|John Irwin McGiver|
November 5, 1913|
New York City, New York, United States
|Died||September 9, 1975
West Fulton, New York
|Spouse(s)||Ruth Schmigelsky (1947–75) (his death)|
John Irwin McGiver (November 5, 1913 – September 9, 1975) was an American character actor who made more than a hundred appearances in television and motion pictures over a two-decade span from 1955 to 1975.
The owl-faced, portly actor with the mid-Atlantic accent was known for his performances as the kindly Tiffany's salesman in Breakfast at Tiffany's (1961); the honorable but ill-fated Senator Thomas Jordan in the original film version of The Manchurian Candidate (1962); and as religious fanatic Mr. O'Daniel in the film Midnight Cowboy (1969). He also appeared on many TV shows and commercials, including a Baggies spot in the 1960s, as well as the first of a popular series of commercials for the American Express charge card ("Do you know me?").
McGiver was born the son of Irish immigrants. He received a B.A. in English from Fordham University in 1938 and master's degrees from Columbia University and Catholic University. He was an English teacher before he enlisted in the U.S. Army in 1942 and served as an officer in the U.S. Army's 7th Armored Division in Europe during World War II. His stage career also began before the war, when he was an actor-director in New York's Irish Repertory Theater. He continued to teach English and speech at Christopher Columbus High School in the Bronx, working occasionally in off-Broadway plays, until 1955, when he became a full-time actor.
In 1959, McGiver appeared in the episode "The Assassin" of NBC's espionage drama Five Fingers, starring David Hedison. In 1962, he appeared as Gramps in the episode "The Seventh Day of Creation" of the NBC medical drama about psychiatry, The Eleventh Hour, starring Wendell Corey and Jack Ging. He appeared on the Alfred Hitchcock Presents episodes "Six People No Music", "Fatal Figures" and the Twilight Zone episode "Sounds and Silences". He also played a butterfly collector in a 1966 episode of Gilligan's Island (season 3, episode 7, Man With A Net). In 1971 he guest starred in Alias Smith and Jones with Pete Duel and Ben Murphy (season 1, episode 8, 'A Fistful of Diamonds').
Between 1963 and 1964, McGiver appeared in five episodes of The Patty Duke Show as J.R. Castle, who was Martin Lane's boss at the fictional newspaper The Chronicle.
In the 1964–1965 television season, McGiver played the widower Walter Burnley, the head of the complaint department of a fictitious Los Angeles department store in the CBS sitcom Many Happy Returns. His costars included Elinor Donahue, Mark Goddard, Mickey Manners, and Elena Verdugo.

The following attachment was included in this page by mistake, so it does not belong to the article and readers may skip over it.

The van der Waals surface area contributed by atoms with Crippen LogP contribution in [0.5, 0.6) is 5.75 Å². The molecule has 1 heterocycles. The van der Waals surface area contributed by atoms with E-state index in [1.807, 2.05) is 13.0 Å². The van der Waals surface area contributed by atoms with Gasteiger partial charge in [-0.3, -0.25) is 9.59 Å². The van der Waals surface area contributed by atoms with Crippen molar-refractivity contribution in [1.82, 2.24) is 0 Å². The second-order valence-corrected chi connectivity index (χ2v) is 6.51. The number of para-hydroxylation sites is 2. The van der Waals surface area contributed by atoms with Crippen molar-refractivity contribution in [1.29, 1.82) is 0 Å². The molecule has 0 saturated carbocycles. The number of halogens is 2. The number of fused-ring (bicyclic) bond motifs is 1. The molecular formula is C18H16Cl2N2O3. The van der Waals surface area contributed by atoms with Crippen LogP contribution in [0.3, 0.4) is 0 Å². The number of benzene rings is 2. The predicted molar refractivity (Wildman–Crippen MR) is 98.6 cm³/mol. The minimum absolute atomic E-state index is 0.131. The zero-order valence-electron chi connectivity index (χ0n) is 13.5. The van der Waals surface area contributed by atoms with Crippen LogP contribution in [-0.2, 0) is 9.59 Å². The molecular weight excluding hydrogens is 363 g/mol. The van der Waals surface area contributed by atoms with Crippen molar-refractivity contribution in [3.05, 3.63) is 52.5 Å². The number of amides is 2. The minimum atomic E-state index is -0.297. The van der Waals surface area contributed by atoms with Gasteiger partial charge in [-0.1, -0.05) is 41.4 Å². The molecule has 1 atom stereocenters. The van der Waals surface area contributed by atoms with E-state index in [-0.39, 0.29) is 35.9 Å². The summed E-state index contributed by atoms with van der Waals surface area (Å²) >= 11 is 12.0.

McGiver was married to Ruth Schmigelsky from 1947 until his death; they had ten children.
- Love in the Afternoon (1957) with Gary Cooper
- I Married a Woman (1958)
- The Gazebo (1959) with Glenn Ford
- Love in a Goldfish Bowl (1961) with Tommy Sands and Fabian
- Breakfast at Tiffany's (1961) with Audrey Hepburn
- Something's Got to Give (1962; aborted Marilyn Monroe film)
- Mr. Hobbs Takes a Vacation (1962) with James Stewart
- The Manchurian Candidate (1962) with Laurence Harvey
- Period of Adjustment (1962) with Tony Franciosa
- Who's Got the Action? (1962) with Dean Martin
- My Six Loves (1963)
- Who's Minding the Store? (1963) with Jerry Lewis
- Take Her, She's Mine (1963) with James Stewart
- Man's Favorite Sport? (1964)
- A Global Affair (1964) with Bob Hope
- Marriage on the Rocks (1965) with Frank Sinatra and Dean Martin
- The Glass Bottom Boat (1966) with Doris Day
- The Spirit Is Willing (1967) with Sid Caesar
- Fitzwilly (1967) with Dick Van Dyke
- Midnight Cowboy (1969) with Jon Voight
- Lawman (1971) with Burt Lancaster
- Mame (1974) with Lucille Ball and Bea Arthur
- The Apple Dumpling Gang (1975) with Don Knotts
McGiver was a regular performer on:
- McKeever & the Colonel, 1962–1963
- Many Happy Returns, 1964–1965 (lead role)
- Mr. Terrific, 1967
- The Jimmy Stewart Show, 1971–1972
McGiver also appeared in:
- Alfred Hitchcock Presents (“Fatal Figures”)("Six People, No Music")
- The Twilight Zone (two episodes: "The Bard", "Sounds and Silences")
- The Lucy Show (“Lucy is Kangaroo for a Day", 1963)
- The Patty Duke Show (5 episodes)
- The Rogues ("Mr White's Christmas", 1965)
- Voyage to the Bottom of the Sea (TV series) (episode "The X Factor")
- The Fugitive (episode "The End Game")
- The Dick Van Dyke Show
- The Beverly Hillbillies (“Granny Versus the Weather Bureau”)
- Gidget ("One More for the Road", 1966)
- The Man from U.N.C.L.E. ("The Birds and the Bees Affair", 1966)
- I Dream of Jeannie ("Jeannie Breaks the Bank", 1966)
- Gilligan's Island ("Man With a Net", 1966)
- Honey West ("Mr Brillig", 1966)
- The Wild Wild West ("The Night of the Turncoat," 1967)
- High Chaparral ("Ebenezer," 1968)
- Bewitched ("Mother-in-Law of the Year", 1971)
Broadway theatre includes:
- U.S. Census, January 1, 1920, State of New York, County of New York, enumeration district 681, p. 15A, family 319.
- "John McGiver, Actor, 62, Dies; Did TV, Film Character Roles", New York Times, September 10, 1975, p. 48.
- National Archives and Records Administration, U.S. World War II Army Enlistment Records, 1938-1946 [database on-line], Provo, UT, USA: The Generations Network, Inc., 2005.
- "War Provided Background For C.U. Play", The Washington Post, June 8, 1947, p. L2.
- "John M'Giver — Teacher Who Took a Chance", New York Times, June 1, 1958, p. X9.
- John McGiver (I) at the Internet Movie Database
- John McGiver at the Internet Broadway Database
- John Irwin McGiver at Find a Grave